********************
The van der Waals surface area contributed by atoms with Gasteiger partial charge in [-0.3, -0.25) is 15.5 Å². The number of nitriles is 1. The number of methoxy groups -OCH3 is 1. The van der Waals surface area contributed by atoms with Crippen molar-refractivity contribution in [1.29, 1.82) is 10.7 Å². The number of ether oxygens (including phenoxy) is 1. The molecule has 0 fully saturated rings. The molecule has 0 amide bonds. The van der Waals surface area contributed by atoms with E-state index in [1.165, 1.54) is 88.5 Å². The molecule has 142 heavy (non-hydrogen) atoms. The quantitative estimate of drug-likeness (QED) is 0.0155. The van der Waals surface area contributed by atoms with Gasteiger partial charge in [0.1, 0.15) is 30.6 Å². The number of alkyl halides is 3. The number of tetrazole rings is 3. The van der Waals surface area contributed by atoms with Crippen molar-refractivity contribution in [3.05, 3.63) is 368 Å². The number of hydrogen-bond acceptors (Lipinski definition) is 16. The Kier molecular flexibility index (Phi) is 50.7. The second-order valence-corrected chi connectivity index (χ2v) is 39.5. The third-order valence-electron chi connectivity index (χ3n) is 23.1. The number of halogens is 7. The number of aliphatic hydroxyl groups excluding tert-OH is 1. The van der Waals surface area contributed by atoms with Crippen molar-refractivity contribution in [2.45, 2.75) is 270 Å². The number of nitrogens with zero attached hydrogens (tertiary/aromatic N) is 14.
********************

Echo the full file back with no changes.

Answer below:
The van der Waals surface area contributed by atoms with Gasteiger partial charge in [-0.3, -0.25) is 15.5 Å². The number of nitriles is 1. The number of methoxy groups -OCH3 is 1. The van der Waals surface area contributed by atoms with Crippen molar-refractivity contribution in [1.29, 1.82) is 10.7 Å². The number of ether oxygens (including phenoxy) is 1. The molecule has 0 fully saturated rings. The molecule has 0 amide bonds. The van der Waals surface area contributed by atoms with E-state index in [1.165, 1.54) is 88.5 Å². The molecule has 142 heavy (non-hydrogen) atoms. The quantitative estimate of drug-likeness (QED) is 0.0155. The van der Waals surface area contributed by atoms with Gasteiger partial charge in [0.1, 0.15) is 30.6 Å². The number of alkyl halides is 3. The number of tetrazole rings is 3. The van der Waals surface area contributed by atoms with Crippen molar-refractivity contribution in [3.05, 3.63) is 368 Å². The number of hydrogen-bond acceptors (Lipinski definition) is 16. The Kier molecular flexibility index (Phi) is 50.7. The second-order valence-corrected chi connectivity index (χ2v) is 39.5. The third-order valence-electron chi connectivity index (χ3n) is 23.1. The number of halogens is 7. The number of aliphatic hydroxyl groups excluding tert-OH is 1. The van der Waals surface area contributed by atoms with Crippen molar-refractivity contribution in [2.45, 2.75) is 270 Å². The number of nitrogens with zero attached hydrogens (tertiary/aromatic N) is 14.